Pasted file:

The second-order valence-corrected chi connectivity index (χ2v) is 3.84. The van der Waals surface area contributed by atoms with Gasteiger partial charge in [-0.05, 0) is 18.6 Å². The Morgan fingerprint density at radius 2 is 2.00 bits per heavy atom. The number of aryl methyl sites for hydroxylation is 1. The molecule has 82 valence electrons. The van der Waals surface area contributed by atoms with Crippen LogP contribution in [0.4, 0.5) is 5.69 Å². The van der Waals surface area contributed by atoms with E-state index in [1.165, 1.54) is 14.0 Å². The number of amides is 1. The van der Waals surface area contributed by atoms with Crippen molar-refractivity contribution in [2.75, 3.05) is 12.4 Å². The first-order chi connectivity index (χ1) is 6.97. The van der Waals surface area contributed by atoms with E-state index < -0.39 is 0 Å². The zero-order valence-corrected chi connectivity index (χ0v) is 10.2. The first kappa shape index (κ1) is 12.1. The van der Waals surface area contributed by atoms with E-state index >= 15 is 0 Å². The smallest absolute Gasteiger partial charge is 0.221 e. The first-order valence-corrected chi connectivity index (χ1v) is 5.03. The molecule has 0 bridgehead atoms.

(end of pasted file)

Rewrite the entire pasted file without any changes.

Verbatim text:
The second-order valence-corrected chi connectivity index (χ2v) is 3.84. The van der Waals surface area contributed by atoms with Gasteiger partial charge in [-0.05, 0) is 18.6 Å². The Morgan fingerprint density at radius 2 is 2.00 bits per heavy atom. The number of aryl methyl sites for hydroxylation is 1. The molecule has 82 valence electrons. The van der Waals surface area contributed by atoms with Crippen LogP contribution in [0.4, 0.5) is 5.69 Å². The van der Waals surface area contributed by atoms with E-state index in [1.165, 1.54) is 14.0 Å². The number of amides is 1. The van der Waals surface area contributed by atoms with Crippen molar-refractivity contribution in [2.75, 3.05) is 12.4 Å². The first-order chi connectivity index (χ1) is 6.97. The van der Waals surface area contributed by atoms with E-state index < -0.39 is 0 Å². The zero-order valence-corrected chi connectivity index (χ0v) is 10.2. The first kappa shape index (κ1) is 12.1. The van der Waals surface area contributed by atoms with E-state index >= 15 is 0 Å². The smallest absolute Gasteiger partial charge is 0.221 e. The first-order valence-corrected chi connectivity index (χ1v) is 5.03. The molecule has 0 bridgehead atoms.